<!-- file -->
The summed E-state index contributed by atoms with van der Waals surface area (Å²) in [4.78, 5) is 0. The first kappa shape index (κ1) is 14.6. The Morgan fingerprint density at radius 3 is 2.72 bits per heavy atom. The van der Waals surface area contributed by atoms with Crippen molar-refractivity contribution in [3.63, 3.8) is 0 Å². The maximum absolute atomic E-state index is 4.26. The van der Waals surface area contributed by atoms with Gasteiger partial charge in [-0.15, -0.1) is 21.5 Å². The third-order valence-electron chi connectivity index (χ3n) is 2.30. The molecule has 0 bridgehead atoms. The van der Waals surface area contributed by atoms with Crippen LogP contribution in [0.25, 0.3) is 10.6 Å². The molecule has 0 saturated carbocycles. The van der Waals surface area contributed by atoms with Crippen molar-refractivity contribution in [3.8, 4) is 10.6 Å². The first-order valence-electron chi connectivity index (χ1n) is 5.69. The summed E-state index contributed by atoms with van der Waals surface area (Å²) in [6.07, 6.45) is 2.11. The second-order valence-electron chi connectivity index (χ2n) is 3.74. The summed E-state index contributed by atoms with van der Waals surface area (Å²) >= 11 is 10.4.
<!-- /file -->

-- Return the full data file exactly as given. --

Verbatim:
The summed E-state index contributed by atoms with van der Waals surface area (Å²) in [4.78, 5) is 0. The first kappa shape index (κ1) is 14.6. The Morgan fingerprint density at radius 3 is 2.72 bits per heavy atom. The van der Waals surface area contributed by atoms with Crippen molar-refractivity contribution in [3.63, 3.8) is 0 Å². The maximum absolute atomic E-state index is 4.26. The van der Waals surface area contributed by atoms with Gasteiger partial charge in [-0.15, -0.1) is 21.5 Å². The third-order valence-electron chi connectivity index (χ3n) is 2.30. The molecule has 0 bridgehead atoms. The van der Waals surface area contributed by atoms with Crippen LogP contribution in [0.25, 0.3) is 10.6 Å². The molecule has 0 saturated carbocycles. The van der Waals surface area contributed by atoms with Crippen molar-refractivity contribution in [3.8, 4) is 10.6 Å². The first-order valence-electron chi connectivity index (χ1n) is 5.69. The summed E-state index contributed by atoms with van der Waals surface area (Å²) in [6.07, 6.45) is 2.11. The second-order valence-electron chi connectivity index (χ2n) is 3.74. The summed E-state index contributed by atoms with van der Waals surface area (Å²) >= 11 is 10.4.